From 25th to 28th January, Stall Street is going to be overrun with writers and artists reimagining the space with a massive collaborative artwork. Bringing a head to the rolling programme of guest writers and illustrators are Lucy English and Simon Spilsbury on Saturday 28th January. Over the course of the evening they will be developing an improvised poem with accompanying illustration, based on audience input and the theme of ‘spotlight’.
Volunteer Co-ordinator Sam Drew spoke to Lucy English about poetry, technology, and the challenge of creating a three hour improvised poem.
As well as a professional performance poet, you are the lecturer in performance poetry at Bath Spa university, and many of your students will be performing their own work on the Wednesday and Thursday nights of the festival. How do you feel about bringing poetry from the university into the city?
I hope that those who see it will realise the wealth of talent their city has and that it shows that what happens in the universities is definitely a part of Bath City life. Poetry isn’t just written by dead people. Poetry has a fusty reputation in this country which is a shame; it is a live and relevant art form and it’s good that the next generation are finding their way into it. Their interpretation might not be what some consider to be ‘poetry’, but that’s a good thing. Younger people are finding their poetic voice in a way that suits them.
And how do you feel about your own performance on Saturday night? A three hour long improvised poem on the theme of ‘Spotlight’ sounds like a tall order. Can you give us any insight into how you’re going to approach the evening?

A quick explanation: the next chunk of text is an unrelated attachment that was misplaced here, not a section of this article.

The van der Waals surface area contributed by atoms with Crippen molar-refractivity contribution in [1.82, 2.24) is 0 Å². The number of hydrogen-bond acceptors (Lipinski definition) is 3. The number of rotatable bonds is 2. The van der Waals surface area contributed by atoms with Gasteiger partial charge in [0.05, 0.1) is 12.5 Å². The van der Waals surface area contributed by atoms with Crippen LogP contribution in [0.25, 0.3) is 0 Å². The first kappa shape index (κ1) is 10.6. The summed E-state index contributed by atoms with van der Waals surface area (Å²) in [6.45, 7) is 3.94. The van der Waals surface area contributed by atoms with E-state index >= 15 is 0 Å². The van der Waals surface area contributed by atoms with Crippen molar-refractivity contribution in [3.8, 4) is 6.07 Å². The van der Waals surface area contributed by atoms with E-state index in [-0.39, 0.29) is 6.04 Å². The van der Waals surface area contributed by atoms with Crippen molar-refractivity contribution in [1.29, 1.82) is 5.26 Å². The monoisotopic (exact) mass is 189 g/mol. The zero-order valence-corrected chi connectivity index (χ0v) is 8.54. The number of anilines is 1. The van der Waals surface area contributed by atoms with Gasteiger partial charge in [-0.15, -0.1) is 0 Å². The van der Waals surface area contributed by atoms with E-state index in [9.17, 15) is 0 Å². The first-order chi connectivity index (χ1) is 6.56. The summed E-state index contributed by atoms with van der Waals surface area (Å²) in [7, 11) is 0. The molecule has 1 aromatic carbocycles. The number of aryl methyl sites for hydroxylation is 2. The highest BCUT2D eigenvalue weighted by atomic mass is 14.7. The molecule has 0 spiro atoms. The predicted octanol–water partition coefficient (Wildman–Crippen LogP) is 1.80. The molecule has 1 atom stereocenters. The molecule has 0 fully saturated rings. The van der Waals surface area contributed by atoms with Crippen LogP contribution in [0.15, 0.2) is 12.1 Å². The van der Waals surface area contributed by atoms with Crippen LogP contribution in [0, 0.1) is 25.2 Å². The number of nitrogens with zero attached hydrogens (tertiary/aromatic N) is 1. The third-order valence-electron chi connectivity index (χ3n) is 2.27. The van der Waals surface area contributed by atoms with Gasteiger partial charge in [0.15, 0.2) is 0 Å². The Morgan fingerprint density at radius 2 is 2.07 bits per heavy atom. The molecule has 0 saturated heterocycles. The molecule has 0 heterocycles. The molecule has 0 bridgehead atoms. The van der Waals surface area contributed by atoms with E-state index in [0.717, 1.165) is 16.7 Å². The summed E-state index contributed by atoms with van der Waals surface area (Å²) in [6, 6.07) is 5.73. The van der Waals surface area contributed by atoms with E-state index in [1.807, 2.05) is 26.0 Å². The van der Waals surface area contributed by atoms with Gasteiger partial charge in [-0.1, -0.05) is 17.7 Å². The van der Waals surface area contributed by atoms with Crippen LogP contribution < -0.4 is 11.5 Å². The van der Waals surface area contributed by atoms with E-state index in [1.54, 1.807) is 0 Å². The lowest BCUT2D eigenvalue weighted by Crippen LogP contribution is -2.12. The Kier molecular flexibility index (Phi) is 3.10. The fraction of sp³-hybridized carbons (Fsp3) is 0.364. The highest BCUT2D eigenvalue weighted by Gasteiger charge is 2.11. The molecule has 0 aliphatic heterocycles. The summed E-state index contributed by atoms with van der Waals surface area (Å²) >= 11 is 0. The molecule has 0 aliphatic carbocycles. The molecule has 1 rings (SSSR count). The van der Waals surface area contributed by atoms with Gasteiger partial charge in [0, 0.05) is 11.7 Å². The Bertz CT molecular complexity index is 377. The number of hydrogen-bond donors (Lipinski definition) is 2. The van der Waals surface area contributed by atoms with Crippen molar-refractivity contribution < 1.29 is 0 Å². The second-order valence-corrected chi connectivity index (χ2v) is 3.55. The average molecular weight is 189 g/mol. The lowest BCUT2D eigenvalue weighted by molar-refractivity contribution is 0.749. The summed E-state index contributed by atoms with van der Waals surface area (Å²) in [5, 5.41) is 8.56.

It’s quite a challenge to produce something of quality instantly! I like doing things that stretch me and this will certainly stretch my capabilities. In 2008 I did a project with the general public called ‘Why I’m Here’, a collaboration with a photographer, and we went up to people in places in somerset and asked them why they were there, photographed them and I wrote a sequence of poems based on their responses. For ‘Spotlight’ I will be using similar methods but it will be sped up, and the result is going to be a sort of cross between speed dating and poetry! Gulp!
In Illuminate Bath 2010, you performed with other spoken-word artists in an Arts Council funded show called Flash!, which utilised video and music. Now you’re working with live illustrators using modern graphic tablets and digital projectors. Do you think that the link between technology and creativity—particularly in literature—will begin to inform one another more and more, or is this kind of project more of a gimmick?
I do not think it is a gimmick. Technology is here to stay whether we like it or not and I am delighted that the digital world is being explored by artists rather than geeks. I also like it that geeks and poets can now sit down and say, “hey, what can we do here?” In July I am organising a conference at Corsham Court on the theme of digital writing and its future. It’s an exciting time for those who are willing to experiment and even more exciting in that we don’t know how the future of writing will evolve.
Lucy English is a Reader in Creative Writing at Bath Spa University. She is also a performance poet and has toured extensively in the UK and abroad. Her most recent show ‘Flash’ was supported by the Arts Council.